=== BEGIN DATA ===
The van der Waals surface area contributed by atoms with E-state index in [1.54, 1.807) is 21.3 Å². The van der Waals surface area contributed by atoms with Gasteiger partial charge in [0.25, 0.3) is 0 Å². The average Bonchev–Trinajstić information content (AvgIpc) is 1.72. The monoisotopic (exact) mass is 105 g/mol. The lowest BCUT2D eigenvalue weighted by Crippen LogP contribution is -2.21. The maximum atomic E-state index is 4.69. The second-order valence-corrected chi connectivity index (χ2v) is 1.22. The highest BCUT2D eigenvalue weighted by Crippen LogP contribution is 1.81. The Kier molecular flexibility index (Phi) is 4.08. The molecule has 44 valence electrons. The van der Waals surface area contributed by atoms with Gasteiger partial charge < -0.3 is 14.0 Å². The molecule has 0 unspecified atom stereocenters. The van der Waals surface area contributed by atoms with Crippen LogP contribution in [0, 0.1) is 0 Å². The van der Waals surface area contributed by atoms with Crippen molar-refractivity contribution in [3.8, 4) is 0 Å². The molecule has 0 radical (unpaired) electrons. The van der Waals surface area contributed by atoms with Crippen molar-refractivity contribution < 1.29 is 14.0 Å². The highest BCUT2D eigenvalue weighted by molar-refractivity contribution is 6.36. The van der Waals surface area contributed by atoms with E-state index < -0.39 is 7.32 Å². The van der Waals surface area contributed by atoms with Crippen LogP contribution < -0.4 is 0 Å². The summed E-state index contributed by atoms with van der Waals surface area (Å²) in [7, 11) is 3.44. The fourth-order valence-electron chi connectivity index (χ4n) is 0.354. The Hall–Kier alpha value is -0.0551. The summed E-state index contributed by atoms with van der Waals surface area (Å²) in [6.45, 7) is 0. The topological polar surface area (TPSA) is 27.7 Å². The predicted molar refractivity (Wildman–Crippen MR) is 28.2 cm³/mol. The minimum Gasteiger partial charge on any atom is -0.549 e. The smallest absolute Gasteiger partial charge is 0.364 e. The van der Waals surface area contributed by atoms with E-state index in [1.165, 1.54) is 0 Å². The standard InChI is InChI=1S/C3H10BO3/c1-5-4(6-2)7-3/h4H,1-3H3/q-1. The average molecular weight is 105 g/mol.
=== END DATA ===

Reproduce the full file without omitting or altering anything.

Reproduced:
The van der Waals surface area contributed by atoms with E-state index in [1.54, 1.807) is 21.3 Å². The van der Waals surface area contributed by atoms with Gasteiger partial charge in [0.25, 0.3) is 0 Å². The average Bonchev–Trinajstić information content (AvgIpc) is 1.72. The monoisotopic (exact) mass is 105 g/mol. The lowest BCUT2D eigenvalue weighted by Crippen LogP contribution is -2.21. The maximum atomic E-state index is 4.69. The second-order valence-corrected chi connectivity index (χ2v) is 1.22. The highest BCUT2D eigenvalue weighted by Crippen LogP contribution is 1.81. The Kier molecular flexibility index (Phi) is 4.08. The molecule has 44 valence electrons. The van der Waals surface area contributed by atoms with Gasteiger partial charge < -0.3 is 14.0 Å². The molecule has 0 unspecified atom stereocenters. The van der Waals surface area contributed by atoms with Crippen LogP contribution in [0, 0.1) is 0 Å². The van der Waals surface area contributed by atoms with Crippen molar-refractivity contribution in [3.8, 4) is 0 Å². The molecule has 0 radical (unpaired) electrons. The van der Waals surface area contributed by atoms with Crippen molar-refractivity contribution < 1.29 is 14.0 Å². The highest BCUT2D eigenvalue weighted by molar-refractivity contribution is 6.36. The van der Waals surface area contributed by atoms with E-state index < -0.39 is 7.32 Å². The van der Waals surface area contributed by atoms with Crippen LogP contribution < -0.4 is 0 Å². The summed E-state index contributed by atoms with van der Waals surface area (Å²) in [7, 11) is 3.44. The fourth-order valence-electron chi connectivity index (χ4n) is 0.354. The Hall–Kier alpha value is -0.0551. The summed E-state index contributed by atoms with van der Waals surface area (Å²) in [6.45, 7) is 0. The topological polar surface area (TPSA) is 27.7 Å². The predicted molar refractivity (Wildman–Crippen MR) is 28.2 cm³/mol. The minimum Gasteiger partial charge on any atom is -0.549 e. The smallest absolute Gasteiger partial charge is 0.364 e. The van der Waals surface area contributed by atoms with E-state index in [1.165, 1.54) is 0 Å². The standard InChI is InChI=1S/C3H10BO3/c1-5-4(6-2)7-3/h4H,1-3H3/q-1. The average molecular weight is 105 g/mol.